use at your own risk

At worship yesterday it was my turn to gather with the youngest children and to tell them the story that they were to learn about in their Little Ones time together. It was the story of Joshua and the city of Jericho. It is quite a tale to tell with the seven priests blowing the seven trumpets as they circle the impregnable walls with the Ark of the Lord on each of six consecutive days. Then, on the seventh day, they repeat this extraordinary parade seven more times before, with a shout from the people, the walls come tumbling down.

It is, at once, a violent and an inspiring story. As with the rest of the Bible, our turbulent, bloody world is portrayed as the location where God's purposes are, somehow, being fulfilled. As I told this story yesterday I wondered how it might transform their lives, perhaps even one of their lives. I remembered that the African America slaves that my great-great grandparents owned sang songs like "Joshua fought the battle of Jericho" as inspiration, remembering that, with God's power, the impregnable walls of slavery would surely one day come tumbling down. Of course, they had been handed the stories of the Bible by their owners in the hopes that it would comfort them and give them hope of a better life to come in the next world. Little did their owners realize that the Bible is an incendiary device, that its hard - as in durable - words inscribe a durable hope into those who despair at the possibility of freedom, redemption, reconciliation. I wonder which of the little children gathering around me will have their lives upended by the God met in the stories that we are passing on to them.

In the midst of the angst and gnashing of teeth about the future of the mainline church in North America I find great energy for ministry in imagining that my calling is to sow the seeds of God's word which, as Isaiah reports, will surely not return to God empty. I am confident that the durable Word of God will continue to surprise and captivate those with ears to hear. Reading ahead in preparation for our conversation about Jeremiah on Wednesday mornings I ran across this testimony from the prophet who reports, concerning God: "If I say 'I will not mention him, or speak any more in his name', there is something like a burning fire shut up in my bones; I am weary with holding it in, and I cannot" (Jer. 20:9). When I think of the church's future I think of a people that has a fire in its bones, that discovers it cannot keep silent in a world that has forgotten the God who works justice and loves mercy.

I imagine that, in passing on these durable words - this Hard Word - of God that they are being given the script needed for their witness as citizens of the kingdom of God in their time and place. I do not expect that this witness will be without trouble. Recall that J S Woodsworth was charged with sedition in the Winnipeg Strike of 1919 because he quoted Isaiah 10:1-2 and Isaiah 65:21-22 in public. Remember that when the songs of Mothers of the Plaza del Mayo were banned they chose to sing Mary's Magnificat. Traditionally sung at evensong, this hymn of a world turned upside down by Jesus' birth had been sung deep into their bones as Roman Catholics. Remember, too, that Mary's song was so incendiary that the Argentinian junta of the 1970's decreed it a crime to sing the Magnificat in public.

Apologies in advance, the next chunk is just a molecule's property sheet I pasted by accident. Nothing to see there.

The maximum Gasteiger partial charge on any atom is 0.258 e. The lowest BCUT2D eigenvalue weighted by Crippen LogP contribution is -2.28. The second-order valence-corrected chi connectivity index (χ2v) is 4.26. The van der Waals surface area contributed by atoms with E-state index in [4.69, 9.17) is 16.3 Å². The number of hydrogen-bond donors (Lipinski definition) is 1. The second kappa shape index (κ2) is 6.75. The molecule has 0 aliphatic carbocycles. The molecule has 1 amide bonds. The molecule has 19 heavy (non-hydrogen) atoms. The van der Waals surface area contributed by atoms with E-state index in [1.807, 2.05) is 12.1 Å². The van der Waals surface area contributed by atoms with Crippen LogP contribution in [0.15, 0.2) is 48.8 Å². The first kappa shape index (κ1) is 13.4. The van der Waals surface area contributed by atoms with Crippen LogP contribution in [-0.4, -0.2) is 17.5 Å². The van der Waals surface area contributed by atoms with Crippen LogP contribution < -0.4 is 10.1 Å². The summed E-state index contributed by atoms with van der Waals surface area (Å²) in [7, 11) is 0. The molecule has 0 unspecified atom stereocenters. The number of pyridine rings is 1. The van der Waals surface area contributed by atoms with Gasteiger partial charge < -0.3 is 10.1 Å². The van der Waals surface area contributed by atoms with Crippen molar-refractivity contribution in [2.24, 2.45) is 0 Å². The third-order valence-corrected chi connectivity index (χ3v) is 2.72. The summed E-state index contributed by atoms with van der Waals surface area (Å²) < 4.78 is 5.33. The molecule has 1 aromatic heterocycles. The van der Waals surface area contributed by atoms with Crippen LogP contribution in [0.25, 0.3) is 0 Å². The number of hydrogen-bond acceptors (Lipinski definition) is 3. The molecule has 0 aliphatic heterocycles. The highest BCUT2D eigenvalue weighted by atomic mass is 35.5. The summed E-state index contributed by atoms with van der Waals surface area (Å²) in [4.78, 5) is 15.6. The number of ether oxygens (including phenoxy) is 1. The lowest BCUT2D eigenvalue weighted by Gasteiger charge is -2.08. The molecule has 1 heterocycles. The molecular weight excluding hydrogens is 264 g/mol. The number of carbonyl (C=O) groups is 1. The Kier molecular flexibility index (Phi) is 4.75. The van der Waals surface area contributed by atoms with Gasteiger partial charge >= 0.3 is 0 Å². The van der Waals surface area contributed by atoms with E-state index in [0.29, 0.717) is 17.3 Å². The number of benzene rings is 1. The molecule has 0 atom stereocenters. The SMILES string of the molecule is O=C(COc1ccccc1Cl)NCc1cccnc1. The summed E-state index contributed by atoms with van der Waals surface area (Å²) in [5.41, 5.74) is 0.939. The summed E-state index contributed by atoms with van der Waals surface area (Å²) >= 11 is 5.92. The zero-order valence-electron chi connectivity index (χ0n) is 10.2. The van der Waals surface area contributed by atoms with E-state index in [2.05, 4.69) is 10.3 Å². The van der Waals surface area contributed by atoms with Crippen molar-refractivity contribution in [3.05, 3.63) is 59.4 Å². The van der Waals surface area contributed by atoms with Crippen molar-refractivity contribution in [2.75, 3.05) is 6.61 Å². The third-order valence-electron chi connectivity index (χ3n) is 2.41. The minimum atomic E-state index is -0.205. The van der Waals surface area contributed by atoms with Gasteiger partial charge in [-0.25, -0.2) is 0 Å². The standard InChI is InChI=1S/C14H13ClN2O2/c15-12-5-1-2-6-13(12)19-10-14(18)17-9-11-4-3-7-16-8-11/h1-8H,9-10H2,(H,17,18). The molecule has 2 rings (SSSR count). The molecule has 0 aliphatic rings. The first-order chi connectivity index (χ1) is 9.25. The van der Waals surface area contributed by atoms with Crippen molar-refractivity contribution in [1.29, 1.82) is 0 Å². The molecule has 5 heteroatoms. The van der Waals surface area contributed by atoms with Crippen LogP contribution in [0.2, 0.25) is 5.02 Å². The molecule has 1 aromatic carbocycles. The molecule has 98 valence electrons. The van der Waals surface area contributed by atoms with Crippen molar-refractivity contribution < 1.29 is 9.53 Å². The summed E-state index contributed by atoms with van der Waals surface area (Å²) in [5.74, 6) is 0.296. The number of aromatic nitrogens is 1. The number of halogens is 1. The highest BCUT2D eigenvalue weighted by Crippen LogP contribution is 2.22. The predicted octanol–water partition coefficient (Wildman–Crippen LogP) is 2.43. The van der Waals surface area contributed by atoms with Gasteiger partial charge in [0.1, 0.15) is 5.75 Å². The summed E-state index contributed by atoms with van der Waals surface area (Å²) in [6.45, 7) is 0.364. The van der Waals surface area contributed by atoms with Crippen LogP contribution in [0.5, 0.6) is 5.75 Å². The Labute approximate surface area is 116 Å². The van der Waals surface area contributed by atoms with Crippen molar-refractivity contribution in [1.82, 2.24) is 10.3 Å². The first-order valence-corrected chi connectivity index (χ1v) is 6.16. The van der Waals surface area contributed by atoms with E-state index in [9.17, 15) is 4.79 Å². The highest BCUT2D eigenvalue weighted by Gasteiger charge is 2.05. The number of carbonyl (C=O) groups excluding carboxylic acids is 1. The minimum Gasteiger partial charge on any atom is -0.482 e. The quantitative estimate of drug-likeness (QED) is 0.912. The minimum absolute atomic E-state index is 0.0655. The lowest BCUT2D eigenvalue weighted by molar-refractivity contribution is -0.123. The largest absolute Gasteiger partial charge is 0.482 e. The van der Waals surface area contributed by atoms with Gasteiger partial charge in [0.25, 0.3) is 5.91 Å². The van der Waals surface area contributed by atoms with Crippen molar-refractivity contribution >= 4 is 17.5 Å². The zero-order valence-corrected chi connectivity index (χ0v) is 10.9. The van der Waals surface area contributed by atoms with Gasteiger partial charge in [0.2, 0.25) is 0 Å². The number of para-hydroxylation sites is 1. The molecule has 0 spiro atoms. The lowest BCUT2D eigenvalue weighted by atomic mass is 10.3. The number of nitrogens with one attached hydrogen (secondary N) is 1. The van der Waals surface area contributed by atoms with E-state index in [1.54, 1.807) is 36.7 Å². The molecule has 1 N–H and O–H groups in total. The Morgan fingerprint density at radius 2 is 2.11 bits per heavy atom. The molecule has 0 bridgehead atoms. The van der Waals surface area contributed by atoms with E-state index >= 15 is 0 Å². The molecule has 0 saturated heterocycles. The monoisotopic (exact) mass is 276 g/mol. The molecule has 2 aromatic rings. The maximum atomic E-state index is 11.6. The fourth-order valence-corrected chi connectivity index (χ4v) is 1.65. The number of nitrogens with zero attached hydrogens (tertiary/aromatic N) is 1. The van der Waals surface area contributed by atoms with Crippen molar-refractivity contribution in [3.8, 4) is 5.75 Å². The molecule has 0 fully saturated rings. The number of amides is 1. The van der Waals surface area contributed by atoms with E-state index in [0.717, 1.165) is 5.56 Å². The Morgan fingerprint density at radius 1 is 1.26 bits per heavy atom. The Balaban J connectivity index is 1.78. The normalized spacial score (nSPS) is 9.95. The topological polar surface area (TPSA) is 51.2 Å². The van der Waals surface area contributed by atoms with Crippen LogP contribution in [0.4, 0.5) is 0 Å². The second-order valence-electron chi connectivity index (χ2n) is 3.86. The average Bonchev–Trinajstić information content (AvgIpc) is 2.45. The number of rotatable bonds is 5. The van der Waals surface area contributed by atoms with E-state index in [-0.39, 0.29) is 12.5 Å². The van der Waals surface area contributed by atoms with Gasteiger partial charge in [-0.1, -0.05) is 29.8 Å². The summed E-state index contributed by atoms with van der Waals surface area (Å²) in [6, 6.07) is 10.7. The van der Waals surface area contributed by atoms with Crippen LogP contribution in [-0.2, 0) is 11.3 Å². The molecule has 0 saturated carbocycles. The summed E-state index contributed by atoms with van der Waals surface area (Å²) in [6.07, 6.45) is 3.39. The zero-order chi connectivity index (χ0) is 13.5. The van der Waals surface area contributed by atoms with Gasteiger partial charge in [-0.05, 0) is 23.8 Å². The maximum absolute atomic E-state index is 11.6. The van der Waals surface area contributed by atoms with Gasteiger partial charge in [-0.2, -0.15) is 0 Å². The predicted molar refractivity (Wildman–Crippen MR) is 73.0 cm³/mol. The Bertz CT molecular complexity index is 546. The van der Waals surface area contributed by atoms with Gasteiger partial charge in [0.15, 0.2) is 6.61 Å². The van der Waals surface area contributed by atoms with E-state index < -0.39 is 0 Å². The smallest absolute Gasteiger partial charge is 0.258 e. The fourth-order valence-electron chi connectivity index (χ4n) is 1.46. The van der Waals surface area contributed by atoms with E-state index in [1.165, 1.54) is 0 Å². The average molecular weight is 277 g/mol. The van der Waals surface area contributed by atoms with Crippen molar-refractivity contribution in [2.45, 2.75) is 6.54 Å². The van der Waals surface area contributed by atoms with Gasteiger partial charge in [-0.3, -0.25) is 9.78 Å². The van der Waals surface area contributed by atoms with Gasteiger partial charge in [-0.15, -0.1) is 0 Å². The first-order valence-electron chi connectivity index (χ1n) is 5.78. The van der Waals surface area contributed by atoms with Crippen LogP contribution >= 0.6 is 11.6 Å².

The call to seed the next generation with children who have the durable words of God inscribed in their souls, who know these stories - and this God - by heart, is what gives me energy for ministry when the evidence of a revitalized church is thin. When I am tempted to forget that God's Word has - and will have - power to change lives and to transform the world, I dig out Annie Dillard's lovely reminder: “On the whole, I do not find Christians, outside of the catacombs, sufficiently sensible of conditions. Does anyone have the foggiest idea what sort of power we so blithely invoke? Or, as I suspect, does no one believe a word of it? The churches are children playing on the floor with their chemistry sets, mixing up a batch of TNT to kill a Sunday morning. It is madness to wear ladies’ straw hats and velvet hats to church; we should all be wearing crash helmets. Ushers should issue life preservers and signal flares; they should lash us to our pews. For the sleeping god may wake someday and take offense, or the waking god may draw us out to where we can never return” (from 'An Expedition to the Pole' in Teaching a Stone to Talk. Harper and Row, 1982).

In other words, when it comes to the Bible pay attention to the warning: "Use at your own risk".

1 comment:

  1. Super! I love Annie Dillard's books and that quote in particular!